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Preserving holiday spirit all through the new year


Last updated 12/30/2019 at 8:59pm | View PDF

I love Christmas, but I'm not sure I could survive 12 months of shopping, wrapping, baking, mailing cards and hosting gatherings at a holiday pace.

And while I'm ready to embark on a new year, I'm not quite ready to give up all that filled the holiday season with wonder and joy.

So, in lieu of resolutions, I offer the following ways in which I hope to keep the holiday spirit with me this year.

• Keep in touch

My refrigerator is covered with pictures of friends beaming from holiday cards. Some I've been lucky enough to see or talk to or text this holiday season. Others I don't see or talk to or text enough.

But the effort I make at Christmas to connect with a card or a quick visit - and the joy I feel when I receive one in return - doesn't have to be limited to the month of December.

• Be generous

Christmas is a time when the focus is on giving rather than receiving. I extend that generosity outside of my social circle, buying presents for a kid we "adopt" through social service agencies, making a donation to cover the cost of a holiday meal or throwing a few dollars into the Salvation Army kettle. What would the world be like if I - if we - exhibited that same level of generosity every month of the year?

• Take the scenic route

Even though holiday schedules can leave me feeling a little kerbobbled, I'm willing to take the time to stroll through our neighborhood or drive down a few extra streets on the way home from work to look at Christmas lights. If I can find time to seek out beauty during the busiest month of the year, I should be able to do so all year long.

• Have a family concert

I still have not mastered "Silent Night" on the guitar, but I played it anyway for my mother, her sweetheart and my father-in-law at our first family Christmas concert (an informal event held at my father-in-law's apartment at Lexington Square). Ainsley played her violin beautifully and she and Dan offered some lovely clarinet duets. My mom sang along when she could remember the words. We all made mistakes, but it was sweet.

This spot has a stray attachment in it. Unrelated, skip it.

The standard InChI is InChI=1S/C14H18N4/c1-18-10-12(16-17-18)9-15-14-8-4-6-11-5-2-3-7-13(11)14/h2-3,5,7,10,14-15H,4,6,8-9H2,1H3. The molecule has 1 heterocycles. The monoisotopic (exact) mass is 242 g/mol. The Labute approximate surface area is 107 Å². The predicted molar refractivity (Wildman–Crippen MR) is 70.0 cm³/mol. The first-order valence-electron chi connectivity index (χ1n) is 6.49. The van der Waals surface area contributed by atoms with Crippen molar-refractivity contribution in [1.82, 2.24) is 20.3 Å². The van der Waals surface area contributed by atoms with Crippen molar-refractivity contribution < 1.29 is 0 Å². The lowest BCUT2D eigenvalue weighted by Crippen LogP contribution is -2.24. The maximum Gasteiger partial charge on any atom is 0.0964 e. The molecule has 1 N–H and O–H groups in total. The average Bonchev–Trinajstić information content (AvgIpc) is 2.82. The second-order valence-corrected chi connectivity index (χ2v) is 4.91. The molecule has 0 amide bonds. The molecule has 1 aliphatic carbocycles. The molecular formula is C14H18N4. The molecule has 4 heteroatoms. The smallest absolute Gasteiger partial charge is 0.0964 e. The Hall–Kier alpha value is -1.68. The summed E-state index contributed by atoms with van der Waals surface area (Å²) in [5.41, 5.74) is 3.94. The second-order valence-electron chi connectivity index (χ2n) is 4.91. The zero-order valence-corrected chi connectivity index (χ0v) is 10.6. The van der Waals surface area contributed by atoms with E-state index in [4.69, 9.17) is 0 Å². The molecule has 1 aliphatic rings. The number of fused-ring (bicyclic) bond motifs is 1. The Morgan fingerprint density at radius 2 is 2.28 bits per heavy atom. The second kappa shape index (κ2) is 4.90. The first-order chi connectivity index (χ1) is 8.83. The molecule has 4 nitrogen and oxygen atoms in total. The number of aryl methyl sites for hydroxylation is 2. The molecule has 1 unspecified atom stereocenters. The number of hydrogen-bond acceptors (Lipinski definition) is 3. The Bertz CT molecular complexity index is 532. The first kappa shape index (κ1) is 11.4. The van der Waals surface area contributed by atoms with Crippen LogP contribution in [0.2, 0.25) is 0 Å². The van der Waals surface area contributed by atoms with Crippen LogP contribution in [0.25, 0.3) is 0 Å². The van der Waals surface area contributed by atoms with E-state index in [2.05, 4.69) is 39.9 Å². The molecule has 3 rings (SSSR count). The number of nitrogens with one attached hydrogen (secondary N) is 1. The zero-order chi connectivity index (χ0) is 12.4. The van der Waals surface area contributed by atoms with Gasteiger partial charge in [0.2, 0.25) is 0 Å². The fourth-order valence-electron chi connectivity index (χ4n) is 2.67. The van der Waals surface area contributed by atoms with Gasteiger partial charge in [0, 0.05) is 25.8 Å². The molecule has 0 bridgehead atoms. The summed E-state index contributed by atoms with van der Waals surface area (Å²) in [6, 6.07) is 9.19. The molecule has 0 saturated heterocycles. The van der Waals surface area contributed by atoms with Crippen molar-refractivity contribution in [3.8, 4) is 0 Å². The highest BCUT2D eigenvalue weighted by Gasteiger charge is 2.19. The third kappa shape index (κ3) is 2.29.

• Listen to the stories

So many wonderful stories - many conveyed on film - are focused on the holiday season. Countless other stories - told by strangers in a variety of mediums or by family members sitting around the kitchen table - are available throughout the year, if I just take the time to listen.

• Indulge

The many, many tins of treats at my house inspired this particular suggestion. Of course, as my pants have started to feel tighter, I've been reminded that this practice, followed indefinitely, is not healthy.

On the other hand, I think we often try to make up for a season of too much with a season of too little. It's all about balance. So, to revise, let's say "Indulge responsibly. Periodically."

• Be open to miracles

Mary and Joseph were open to a miracle, we were reminded at church on Christmas Eve. My cousin Bo, who's traveling in Mexico with his two daughters, recently posted the (alleged?) Einstein quote on Facebook: "There are only two ways to live your life. One is as though nothing is a miracle. The other is as though everything is a miracle."

I hope to live 2020 as if everything is a miracle.

Happy New Year. May 2020 be filled with whatever brings you joy.

- Pamela Lannom is editor of The Hinsdalean. Readers can email her at [email protected]

Author Bio

Pamela Lannom is editor of The Hinsdalean

Email: [email protected]
Phone: 630-323-4422, ext. 104


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